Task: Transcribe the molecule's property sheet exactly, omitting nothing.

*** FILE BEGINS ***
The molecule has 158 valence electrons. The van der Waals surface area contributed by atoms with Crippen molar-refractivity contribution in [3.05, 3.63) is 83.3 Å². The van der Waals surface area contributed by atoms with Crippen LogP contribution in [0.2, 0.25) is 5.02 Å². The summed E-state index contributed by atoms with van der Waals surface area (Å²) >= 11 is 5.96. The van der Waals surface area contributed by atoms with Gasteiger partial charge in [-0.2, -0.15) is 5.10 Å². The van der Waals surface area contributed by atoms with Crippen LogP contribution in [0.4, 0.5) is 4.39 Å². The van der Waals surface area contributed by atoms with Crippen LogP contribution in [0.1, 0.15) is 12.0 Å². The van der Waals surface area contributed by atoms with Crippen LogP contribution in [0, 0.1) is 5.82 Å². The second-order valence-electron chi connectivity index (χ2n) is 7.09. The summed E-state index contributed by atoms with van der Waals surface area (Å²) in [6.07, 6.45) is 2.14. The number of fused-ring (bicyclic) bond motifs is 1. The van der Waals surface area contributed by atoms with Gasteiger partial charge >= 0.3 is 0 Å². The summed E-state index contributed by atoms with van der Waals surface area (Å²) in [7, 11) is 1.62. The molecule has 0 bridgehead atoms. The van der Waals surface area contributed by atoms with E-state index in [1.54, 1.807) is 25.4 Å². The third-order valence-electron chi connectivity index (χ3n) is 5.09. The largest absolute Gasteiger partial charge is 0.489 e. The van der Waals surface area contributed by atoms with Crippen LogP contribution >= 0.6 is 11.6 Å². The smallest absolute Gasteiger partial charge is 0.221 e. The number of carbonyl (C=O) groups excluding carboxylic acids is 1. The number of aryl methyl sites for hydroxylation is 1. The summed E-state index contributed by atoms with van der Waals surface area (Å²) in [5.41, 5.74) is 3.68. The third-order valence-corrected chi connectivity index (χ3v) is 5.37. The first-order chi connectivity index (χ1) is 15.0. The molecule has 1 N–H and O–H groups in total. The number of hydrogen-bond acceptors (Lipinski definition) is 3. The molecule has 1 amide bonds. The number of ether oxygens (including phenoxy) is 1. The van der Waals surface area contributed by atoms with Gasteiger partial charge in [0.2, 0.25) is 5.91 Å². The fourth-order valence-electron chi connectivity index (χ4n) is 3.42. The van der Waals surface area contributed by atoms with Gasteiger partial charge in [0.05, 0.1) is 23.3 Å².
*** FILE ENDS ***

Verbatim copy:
The molecule has 158 valence electrons. The van der Waals surface area contributed by atoms with Crippen molar-refractivity contribution in [3.05, 3.63) is 83.3 Å². The van der Waals surface area contributed by atoms with Crippen LogP contribution in [0.2, 0.25) is 5.02 Å². The summed E-state index contributed by atoms with van der Waals surface area (Å²) >= 11 is 5.96. The van der Waals surface area contributed by atoms with Gasteiger partial charge in [-0.2, -0.15) is 5.10 Å². The van der Waals surface area contributed by atoms with Crippen LogP contribution in [0.4, 0.5) is 4.39 Å². The van der Waals surface area contributed by atoms with Crippen LogP contribution in [0.1, 0.15) is 12.0 Å². The van der Waals surface area contributed by atoms with Crippen LogP contribution in [0, 0.1) is 5.82 Å². The second-order valence-electron chi connectivity index (χ2n) is 7.09. The summed E-state index contributed by atoms with van der Waals surface area (Å²) in [6.07, 6.45) is 2.14. The number of fused-ring (bicyclic) bond motifs is 1. The van der Waals surface area contributed by atoms with Gasteiger partial charge >= 0.3 is 0 Å². The summed E-state index contributed by atoms with van der Waals surface area (Å²) in [7, 11) is 1.62. The molecule has 0 bridgehead atoms. The van der Waals surface area contributed by atoms with E-state index in [1.54, 1.807) is 25.4 Å². The third-order valence-electron chi connectivity index (χ3n) is 5.09. The largest absolute Gasteiger partial charge is 0.489 e. The van der Waals surface area contributed by atoms with Crippen LogP contribution >= 0.6 is 11.6 Å². The smallest absolute Gasteiger partial charge is 0.221 e. The number of carbonyl (C=O) groups excluding carboxylic acids is 1. The number of aryl methyl sites for hydroxylation is 1. The summed E-state index contributed by atoms with van der Waals surface area (Å²) in [5.41, 5.74) is 3.68. The third-order valence-corrected chi connectivity index (χ3v) is 5.37. The first-order chi connectivity index (χ1) is 15.0. The molecule has 1 N–H and O–H groups in total. The number of hydrogen-bond acceptors (Lipinski definition) is 3. The molecule has 1 amide bonds. The number of ether oxygens (including phenoxy) is 1. The van der Waals surface area contributed by atoms with Gasteiger partial charge in [0.2, 0.25) is 5.91 Å². The fourth-order valence-electron chi connectivity index (χ4n) is 3.42. The van der Waals surface area contributed by atoms with Gasteiger partial charge in [0.05, 0.1) is 23.3 Å².